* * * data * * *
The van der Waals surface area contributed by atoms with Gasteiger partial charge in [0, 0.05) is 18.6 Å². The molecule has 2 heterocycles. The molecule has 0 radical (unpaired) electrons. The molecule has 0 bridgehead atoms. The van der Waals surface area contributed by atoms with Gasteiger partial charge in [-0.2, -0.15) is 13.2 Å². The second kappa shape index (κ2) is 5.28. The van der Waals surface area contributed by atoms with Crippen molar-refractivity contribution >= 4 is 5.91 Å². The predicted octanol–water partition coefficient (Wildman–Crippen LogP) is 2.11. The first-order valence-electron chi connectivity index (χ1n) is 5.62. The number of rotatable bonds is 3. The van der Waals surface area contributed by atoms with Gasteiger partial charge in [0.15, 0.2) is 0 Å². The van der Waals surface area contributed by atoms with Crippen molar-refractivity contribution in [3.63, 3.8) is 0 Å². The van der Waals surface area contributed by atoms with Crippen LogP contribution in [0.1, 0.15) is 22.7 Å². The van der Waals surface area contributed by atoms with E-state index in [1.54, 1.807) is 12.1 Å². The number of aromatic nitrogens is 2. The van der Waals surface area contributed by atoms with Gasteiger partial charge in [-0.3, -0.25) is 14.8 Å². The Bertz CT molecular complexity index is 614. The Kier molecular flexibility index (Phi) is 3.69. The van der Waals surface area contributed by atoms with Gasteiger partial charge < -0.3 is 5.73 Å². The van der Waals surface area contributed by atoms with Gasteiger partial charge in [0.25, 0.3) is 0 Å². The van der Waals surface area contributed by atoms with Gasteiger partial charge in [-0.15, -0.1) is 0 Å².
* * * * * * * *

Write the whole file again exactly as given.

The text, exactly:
The van der Waals surface area contributed by atoms with Gasteiger partial charge in [0, 0.05) is 18.6 Å². The molecule has 2 heterocycles. The molecule has 0 radical (unpaired) electrons. The molecule has 0 bridgehead atoms. The van der Waals surface area contributed by atoms with Gasteiger partial charge in [-0.2, -0.15) is 13.2 Å². The second kappa shape index (κ2) is 5.28. The van der Waals surface area contributed by atoms with Crippen molar-refractivity contribution >= 4 is 5.91 Å². The predicted octanol–water partition coefficient (Wildman–Crippen LogP) is 2.11. The first-order valence-electron chi connectivity index (χ1n) is 5.62. The number of rotatable bonds is 3. The van der Waals surface area contributed by atoms with Gasteiger partial charge in [0.15, 0.2) is 0 Å². The van der Waals surface area contributed by atoms with Crippen molar-refractivity contribution in [3.63, 3.8) is 0 Å². The van der Waals surface area contributed by atoms with Crippen LogP contribution in [0.1, 0.15) is 22.7 Å². The van der Waals surface area contributed by atoms with E-state index in [1.54, 1.807) is 12.1 Å². The number of aromatic nitrogens is 2. The van der Waals surface area contributed by atoms with Gasteiger partial charge in [-0.3, -0.25) is 14.8 Å². The Bertz CT molecular complexity index is 614. The Kier molecular flexibility index (Phi) is 3.69. The van der Waals surface area contributed by atoms with Gasteiger partial charge < -0.3 is 5.73 Å². The van der Waals surface area contributed by atoms with Gasteiger partial charge in [0.25, 0.3) is 0 Å². The van der Waals surface area contributed by atoms with Gasteiger partial charge in [-0.15, -0.1) is 0 Å².